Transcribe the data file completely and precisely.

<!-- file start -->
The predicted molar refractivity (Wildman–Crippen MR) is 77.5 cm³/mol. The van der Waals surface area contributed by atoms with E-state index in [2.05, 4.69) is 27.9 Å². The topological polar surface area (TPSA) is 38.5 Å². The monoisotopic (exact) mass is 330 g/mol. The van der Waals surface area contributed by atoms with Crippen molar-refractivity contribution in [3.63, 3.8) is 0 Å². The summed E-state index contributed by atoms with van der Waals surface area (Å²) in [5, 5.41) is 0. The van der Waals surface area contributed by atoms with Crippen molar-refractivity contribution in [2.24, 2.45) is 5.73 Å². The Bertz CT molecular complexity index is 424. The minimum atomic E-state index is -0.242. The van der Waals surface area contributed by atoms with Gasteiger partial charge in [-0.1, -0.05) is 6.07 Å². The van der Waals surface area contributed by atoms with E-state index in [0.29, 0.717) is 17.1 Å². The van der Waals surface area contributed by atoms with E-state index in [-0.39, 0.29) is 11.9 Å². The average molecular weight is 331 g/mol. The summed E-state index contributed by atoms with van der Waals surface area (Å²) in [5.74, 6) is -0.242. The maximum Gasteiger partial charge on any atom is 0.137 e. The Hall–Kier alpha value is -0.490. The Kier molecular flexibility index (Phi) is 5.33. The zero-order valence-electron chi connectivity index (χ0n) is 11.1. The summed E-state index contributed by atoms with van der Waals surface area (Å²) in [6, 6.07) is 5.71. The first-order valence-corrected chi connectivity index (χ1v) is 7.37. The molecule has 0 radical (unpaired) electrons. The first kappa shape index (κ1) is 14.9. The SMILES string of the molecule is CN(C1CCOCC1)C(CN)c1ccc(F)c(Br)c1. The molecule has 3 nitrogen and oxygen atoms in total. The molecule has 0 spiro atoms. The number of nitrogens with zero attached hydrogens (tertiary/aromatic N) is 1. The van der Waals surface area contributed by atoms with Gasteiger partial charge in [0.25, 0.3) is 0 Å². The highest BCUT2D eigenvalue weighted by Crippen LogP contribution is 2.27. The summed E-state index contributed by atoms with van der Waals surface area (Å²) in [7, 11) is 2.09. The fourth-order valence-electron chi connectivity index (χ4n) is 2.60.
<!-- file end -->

The predicted molar refractivity (Wildman–Crippen MR) is 77.5 cm³/mol. The van der Waals surface area contributed by atoms with E-state index in [2.05, 4.69) is 27.9 Å². The topological polar surface area (TPSA) is 38.5 Å². The monoisotopic (exact) mass is 330 g/mol. The van der Waals surface area contributed by atoms with Crippen molar-refractivity contribution in [3.63, 3.8) is 0 Å². The summed E-state index contributed by atoms with van der Waals surface area (Å²) in [5, 5.41) is 0. The van der Waals surface area contributed by atoms with Crippen molar-refractivity contribution in [2.24, 2.45) is 5.73 Å². The Bertz CT molecular complexity index is 424. The minimum atomic E-state index is -0.242. The van der Waals surface area contributed by atoms with Gasteiger partial charge in [-0.1, -0.05) is 6.07 Å². The van der Waals surface area contributed by atoms with E-state index in [0.29, 0.717) is 17.1 Å². The van der Waals surface area contributed by atoms with E-state index in [-0.39, 0.29) is 11.9 Å². The average molecular weight is 331 g/mol. The summed E-state index contributed by atoms with van der Waals surface area (Å²) in [5.74, 6) is -0.242. The maximum Gasteiger partial charge on any atom is 0.137 e. The Hall–Kier alpha value is -0.490. The Kier molecular flexibility index (Phi) is 5.33. The zero-order valence-electron chi connectivity index (χ0n) is 11.1. The summed E-state index contributed by atoms with van der Waals surface area (Å²) in [6, 6.07) is 5.71. The first-order valence-corrected chi connectivity index (χ1v) is 7.37. The molecule has 0 radical (unpaired) electrons. The first kappa shape index (κ1) is 14.9. The SMILES string of the molecule is CN(C1CCOCC1)C(CN)c1ccc(F)c(Br)c1. The molecule has 3 nitrogen and oxygen atoms in total. The molecule has 0 spiro atoms. The number of nitrogens with zero attached hydrogens (tertiary/aromatic N) is 1. The van der Waals surface area contributed by atoms with Gasteiger partial charge in [0.25, 0.3) is 0 Å². The highest BCUT2D eigenvalue weighted by Crippen LogP contribution is 2.27. The summed E-state index contributed by atoms with van der Waals surface area (Å²) in [7, 11) is 2.09. The fourth-order valence-electron chi connectivity index (χ4n) is 2.60.